Herbs

Making Herb Concentrate

How To Make Herb Concentrates - LivingHomegrown.com

Garden herbs were the gateway drug to my current edible gardening obsession.

As I was in culinary school, I started landscaping with herbs rather than ordinary landscape plants so that I could have the freshest ingredients possible in my cooking.

Herbs immediately captured my heart – not only because they had lovely colors & textures in the garden but also because  you only had to touch the leaves as you walked by and the air was filled fragrance.

Heaven.

But despite cooking with and constantly clipping from all those herbs, I quickly learned that I had much more than I needed. So, I dove into the world of preserving herbs.

I chopped, steeped, pureed, dried and froze herbs in every way I could find. And I now have several favorite, go-to preservation options.

But one of my favorites is the one method I started with (oh so many years ago): Herb Concentrates.

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Cooking With Marvelous Mint

Mint Today, I am taking part in Summer Fest.

Margaret Roach (awaytogarden blog) created this blogging project as a way to share “fresh-from-the-garden” recipes and tips. This week’s theme is HERBS and since I have been writing about herbal cooking and gardening for over 22 years, I just HAD to participate! This is my contribution on “Cooking with Mint”.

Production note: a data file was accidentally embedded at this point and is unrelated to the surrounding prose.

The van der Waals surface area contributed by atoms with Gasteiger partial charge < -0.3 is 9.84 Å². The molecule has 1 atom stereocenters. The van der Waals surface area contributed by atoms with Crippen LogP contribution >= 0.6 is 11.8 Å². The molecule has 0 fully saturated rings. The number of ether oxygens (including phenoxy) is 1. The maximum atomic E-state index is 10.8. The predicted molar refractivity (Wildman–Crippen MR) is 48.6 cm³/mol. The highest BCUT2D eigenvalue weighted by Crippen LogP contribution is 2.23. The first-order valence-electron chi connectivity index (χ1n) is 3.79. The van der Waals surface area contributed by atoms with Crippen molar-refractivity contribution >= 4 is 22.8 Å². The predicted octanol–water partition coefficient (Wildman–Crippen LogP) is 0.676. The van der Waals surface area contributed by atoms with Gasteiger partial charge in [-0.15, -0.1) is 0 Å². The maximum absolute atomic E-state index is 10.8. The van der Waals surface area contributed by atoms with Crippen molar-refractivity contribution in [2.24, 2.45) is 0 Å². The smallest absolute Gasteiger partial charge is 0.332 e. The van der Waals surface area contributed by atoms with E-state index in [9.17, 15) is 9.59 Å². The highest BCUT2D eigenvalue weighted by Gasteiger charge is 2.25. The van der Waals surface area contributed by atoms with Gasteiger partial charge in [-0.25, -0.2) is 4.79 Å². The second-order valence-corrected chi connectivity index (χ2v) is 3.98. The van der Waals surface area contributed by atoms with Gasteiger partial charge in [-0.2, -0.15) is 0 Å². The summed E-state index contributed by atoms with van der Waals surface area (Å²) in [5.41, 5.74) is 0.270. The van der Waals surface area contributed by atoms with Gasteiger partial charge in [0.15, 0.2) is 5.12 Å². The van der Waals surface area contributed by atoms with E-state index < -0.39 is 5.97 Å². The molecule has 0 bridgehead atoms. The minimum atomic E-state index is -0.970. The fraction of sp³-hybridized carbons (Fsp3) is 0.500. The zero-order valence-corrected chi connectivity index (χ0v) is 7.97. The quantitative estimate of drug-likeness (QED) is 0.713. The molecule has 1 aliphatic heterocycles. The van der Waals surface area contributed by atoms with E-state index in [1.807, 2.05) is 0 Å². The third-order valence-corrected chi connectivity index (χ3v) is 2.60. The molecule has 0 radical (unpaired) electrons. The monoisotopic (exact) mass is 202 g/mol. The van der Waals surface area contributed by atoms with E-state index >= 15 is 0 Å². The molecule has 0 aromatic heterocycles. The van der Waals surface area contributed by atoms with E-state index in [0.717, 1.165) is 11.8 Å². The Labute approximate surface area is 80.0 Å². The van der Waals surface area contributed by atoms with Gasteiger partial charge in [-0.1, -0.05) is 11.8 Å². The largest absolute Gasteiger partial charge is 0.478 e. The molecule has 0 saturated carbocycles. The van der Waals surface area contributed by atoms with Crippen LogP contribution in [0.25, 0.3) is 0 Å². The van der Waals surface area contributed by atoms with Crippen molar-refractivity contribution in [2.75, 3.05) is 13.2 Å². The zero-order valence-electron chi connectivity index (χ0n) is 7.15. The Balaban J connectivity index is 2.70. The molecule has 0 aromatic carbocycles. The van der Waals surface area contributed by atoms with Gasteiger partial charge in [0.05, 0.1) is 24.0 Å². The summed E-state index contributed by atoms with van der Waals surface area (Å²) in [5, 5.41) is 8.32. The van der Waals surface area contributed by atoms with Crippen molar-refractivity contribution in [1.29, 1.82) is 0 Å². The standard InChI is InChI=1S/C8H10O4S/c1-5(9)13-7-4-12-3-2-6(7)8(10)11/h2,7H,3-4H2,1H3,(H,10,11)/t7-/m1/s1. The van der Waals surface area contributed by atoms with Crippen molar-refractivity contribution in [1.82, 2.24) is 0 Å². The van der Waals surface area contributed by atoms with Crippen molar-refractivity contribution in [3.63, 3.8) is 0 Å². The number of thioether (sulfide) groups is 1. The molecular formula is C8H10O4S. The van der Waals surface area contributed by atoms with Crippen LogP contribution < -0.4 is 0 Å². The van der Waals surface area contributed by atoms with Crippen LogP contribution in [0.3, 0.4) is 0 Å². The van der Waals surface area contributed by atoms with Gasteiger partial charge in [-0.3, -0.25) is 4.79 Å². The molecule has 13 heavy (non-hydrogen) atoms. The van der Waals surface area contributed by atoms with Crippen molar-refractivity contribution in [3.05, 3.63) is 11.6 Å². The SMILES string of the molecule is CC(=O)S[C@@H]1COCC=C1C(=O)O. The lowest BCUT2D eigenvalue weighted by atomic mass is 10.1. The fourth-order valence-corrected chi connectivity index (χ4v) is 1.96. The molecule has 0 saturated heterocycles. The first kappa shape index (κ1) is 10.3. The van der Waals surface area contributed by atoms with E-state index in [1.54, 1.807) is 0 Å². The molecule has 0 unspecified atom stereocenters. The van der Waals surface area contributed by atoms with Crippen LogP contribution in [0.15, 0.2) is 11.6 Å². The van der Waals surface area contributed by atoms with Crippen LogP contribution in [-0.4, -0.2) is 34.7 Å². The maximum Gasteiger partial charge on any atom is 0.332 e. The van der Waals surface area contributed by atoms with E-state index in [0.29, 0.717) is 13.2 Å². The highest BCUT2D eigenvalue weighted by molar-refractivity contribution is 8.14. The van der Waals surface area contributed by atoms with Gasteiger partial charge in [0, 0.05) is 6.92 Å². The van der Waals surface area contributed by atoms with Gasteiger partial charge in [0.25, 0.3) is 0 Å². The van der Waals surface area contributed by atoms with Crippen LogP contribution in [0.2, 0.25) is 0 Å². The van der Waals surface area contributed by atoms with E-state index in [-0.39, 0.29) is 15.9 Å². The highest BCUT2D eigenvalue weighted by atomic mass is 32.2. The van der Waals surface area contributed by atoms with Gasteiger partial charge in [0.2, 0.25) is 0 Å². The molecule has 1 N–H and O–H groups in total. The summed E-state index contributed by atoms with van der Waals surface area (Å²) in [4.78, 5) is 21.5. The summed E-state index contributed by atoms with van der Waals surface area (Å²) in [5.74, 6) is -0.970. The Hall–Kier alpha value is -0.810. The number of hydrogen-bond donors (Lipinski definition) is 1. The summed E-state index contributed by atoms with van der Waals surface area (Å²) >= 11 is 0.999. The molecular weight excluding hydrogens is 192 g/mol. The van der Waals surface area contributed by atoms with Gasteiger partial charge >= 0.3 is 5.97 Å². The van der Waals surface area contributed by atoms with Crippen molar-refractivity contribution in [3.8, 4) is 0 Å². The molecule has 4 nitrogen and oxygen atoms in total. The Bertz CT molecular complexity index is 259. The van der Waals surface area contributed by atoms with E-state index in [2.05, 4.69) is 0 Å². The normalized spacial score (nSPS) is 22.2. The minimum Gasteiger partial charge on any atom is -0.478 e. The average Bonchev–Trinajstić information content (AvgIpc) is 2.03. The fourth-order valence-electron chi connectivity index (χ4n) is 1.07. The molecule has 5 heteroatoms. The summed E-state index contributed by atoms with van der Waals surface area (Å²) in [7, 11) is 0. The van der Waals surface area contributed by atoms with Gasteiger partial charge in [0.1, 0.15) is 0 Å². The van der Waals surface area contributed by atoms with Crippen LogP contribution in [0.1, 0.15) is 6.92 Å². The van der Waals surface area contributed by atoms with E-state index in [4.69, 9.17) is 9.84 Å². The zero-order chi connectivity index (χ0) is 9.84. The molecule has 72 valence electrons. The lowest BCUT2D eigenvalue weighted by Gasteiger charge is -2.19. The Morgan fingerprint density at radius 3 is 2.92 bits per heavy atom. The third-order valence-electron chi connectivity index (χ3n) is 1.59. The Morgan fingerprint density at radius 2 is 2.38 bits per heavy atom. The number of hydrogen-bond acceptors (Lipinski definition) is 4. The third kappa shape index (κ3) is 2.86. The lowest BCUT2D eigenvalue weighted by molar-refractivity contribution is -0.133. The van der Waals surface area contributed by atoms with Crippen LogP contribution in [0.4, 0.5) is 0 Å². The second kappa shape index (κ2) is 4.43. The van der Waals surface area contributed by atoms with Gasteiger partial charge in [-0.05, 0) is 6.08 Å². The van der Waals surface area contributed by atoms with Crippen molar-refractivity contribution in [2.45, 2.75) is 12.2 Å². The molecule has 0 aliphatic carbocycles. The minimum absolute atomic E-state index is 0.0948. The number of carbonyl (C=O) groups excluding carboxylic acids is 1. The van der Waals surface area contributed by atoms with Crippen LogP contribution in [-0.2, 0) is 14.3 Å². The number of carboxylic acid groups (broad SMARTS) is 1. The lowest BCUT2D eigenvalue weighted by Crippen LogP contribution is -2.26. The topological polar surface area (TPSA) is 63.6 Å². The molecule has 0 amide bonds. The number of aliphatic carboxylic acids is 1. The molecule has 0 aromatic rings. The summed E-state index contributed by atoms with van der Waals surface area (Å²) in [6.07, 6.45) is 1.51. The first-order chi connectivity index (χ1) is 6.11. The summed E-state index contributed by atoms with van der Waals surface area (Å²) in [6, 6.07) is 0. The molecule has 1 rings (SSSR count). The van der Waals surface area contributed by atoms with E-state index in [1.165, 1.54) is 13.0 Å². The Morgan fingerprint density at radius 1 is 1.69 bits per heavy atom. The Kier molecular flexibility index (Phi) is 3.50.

Mint is one of those unappreciated, underutilized herbs in the kitchen. Most people only think of it as an ingredient in chocolate recipes or as a garnish in ice tea. But mint is one of the few herbs that works exceptionally well in both savory and sweet dishes. It combines well with stronger herbs like rosemary and cooling herbs like lemon balm, cilantro and parsley.

Did you know that there are literally hundreds of different varieties of mint? It all started with about 20 species of mint that crossed and re-crossed until literally hundreds of different mints were created. Everything from apple mint to orange mint can be found at specialty nurseries around the country.

But of all the different mint varieties out there, spearmint and peppermint are still the most widely known and the most popular in the kitchen. Spearmint is so common that it is usually just labeled “mint” or “the best mint” by nurseries.  Cross breeding has created many different spearmint leaf shapes, but you can still determine if you have spearmint by the fragrance. It is cooling without the menthol overtones of peppermint. If however, the mint you find smells like a candy cane, it is peppermint.

DRINKS